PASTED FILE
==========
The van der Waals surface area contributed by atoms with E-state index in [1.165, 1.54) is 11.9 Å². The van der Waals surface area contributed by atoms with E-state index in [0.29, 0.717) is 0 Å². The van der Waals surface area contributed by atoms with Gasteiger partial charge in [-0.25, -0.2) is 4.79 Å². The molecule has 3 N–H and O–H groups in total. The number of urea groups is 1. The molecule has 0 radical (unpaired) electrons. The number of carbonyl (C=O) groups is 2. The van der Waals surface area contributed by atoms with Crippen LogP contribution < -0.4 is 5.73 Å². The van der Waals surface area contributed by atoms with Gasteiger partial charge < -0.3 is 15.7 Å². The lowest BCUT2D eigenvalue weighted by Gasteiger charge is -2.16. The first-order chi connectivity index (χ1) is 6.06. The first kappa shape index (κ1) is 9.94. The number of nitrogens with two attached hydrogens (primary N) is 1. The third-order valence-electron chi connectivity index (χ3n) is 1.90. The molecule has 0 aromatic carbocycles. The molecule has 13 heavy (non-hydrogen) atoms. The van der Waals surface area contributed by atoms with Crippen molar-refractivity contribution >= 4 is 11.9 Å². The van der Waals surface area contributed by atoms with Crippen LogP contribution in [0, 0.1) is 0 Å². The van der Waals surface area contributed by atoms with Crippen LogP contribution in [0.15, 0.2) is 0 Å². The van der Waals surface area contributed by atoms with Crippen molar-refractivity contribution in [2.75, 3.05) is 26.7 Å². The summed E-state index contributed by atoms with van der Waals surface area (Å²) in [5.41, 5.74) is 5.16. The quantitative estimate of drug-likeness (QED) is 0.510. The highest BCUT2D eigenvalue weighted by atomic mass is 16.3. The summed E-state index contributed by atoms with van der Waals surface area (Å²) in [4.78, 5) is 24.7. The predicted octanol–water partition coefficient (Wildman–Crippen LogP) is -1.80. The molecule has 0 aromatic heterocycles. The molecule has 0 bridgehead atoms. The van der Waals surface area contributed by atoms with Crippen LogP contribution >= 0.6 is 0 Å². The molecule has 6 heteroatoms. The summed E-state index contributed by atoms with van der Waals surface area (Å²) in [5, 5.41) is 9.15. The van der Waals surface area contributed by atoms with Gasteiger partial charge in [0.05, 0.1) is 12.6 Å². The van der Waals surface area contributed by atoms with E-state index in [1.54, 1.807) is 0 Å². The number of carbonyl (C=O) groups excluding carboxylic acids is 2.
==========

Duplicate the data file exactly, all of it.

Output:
The van der Waals surface area contributed by atoms with E-state index in [1.165, 1.54) is 11.9 Å². The van der Waals surface area contributed by atoms with E-state index in [0.29, 0.717) is 0 Å². The van der Waals surface area contributed by atoms with Gasteiger partial charge in [-0.25, -0.2) is 4.79 Å². The molecule has 3 N–H and O–H groups in total. The number of urea groups is 1. The molecule has 0 radical (unpaired) electrons. The number of carbonyl (C=O) groups is 2. The van der Waals surface area contributed by atoms with Crippen LogP contribution < -0.4 is 5.73 Å². The van der Waals surface area contributed by atoms with Gasteiger partial charge < -0.3 is 15.7 Å². The lowest BCUT2D eigenvalue weighted by Gasteiger charge is -2.16. The first-order chi connectivity index (χ1) is 6.06. The first kappa shape index (κ1) is 9.94. The number of nitrogens with two attached hydrogens (primary N) is 1. The third-order valence-electron chi connectivity index (χ3n) is 1.90. The molecule has 0 aromatic carbocycles. The molecule has 13 heavy (non-hydrogen) atoms. The van der Waals surface area contributed by atoms with Crippen molar-refractivity contribution >= 4 is 11.9 Å². The van der Waals surface area contributed by atoms with Crippen LogP contribution in [0, 0.1) is 0 Å². The van der Waals surface area contributed by atoms with Crippen LogP contribution in [0.15, 0.2) is 0 Å². The van der Waals surface area contributed by atoms with Crippen molar-refractivity contribution in [2.75, 3.05) is 26.7 Å². The summed E-state index contributed by atoms with van der Waals surface area (Å²) in [5.41, 5.74) is 5.16. The quantitative estimate of drug-likeness (QED) is 0.510. The highest BCUT2D eigenvalue weighted by atomic mass is 16.3. The summed E-state index contributed by atoms with van der Waals surface area (Å²) in [4.78, 5) is 24.7. The predicted octanol–water partition coefficient (Wildman–Crippen LogP) is -1.80. The molecule has 0 aromatic heterocycles. The molecule has 0 bridgehead atoms. The van der Waals surface area contributed by atoms with Crippen LogP contribution >= 0.6 is 0 Å². The molecule has 6 heteroatoms. The summed E-state index contributed by atoms with van der Waals surface area (Å²) in [5, 5.41) is 9.15. The van der Waals surface area contributed by atoms with Gasteiger partial charge in [0.05, 0.1) is 12.6 Å². The van der Waals surface area contributed by atoms with E-state index in [1.54, 1.807) is 0 Å². The number of carbonyl (C=O) groups excluding carboxylic acids is 2.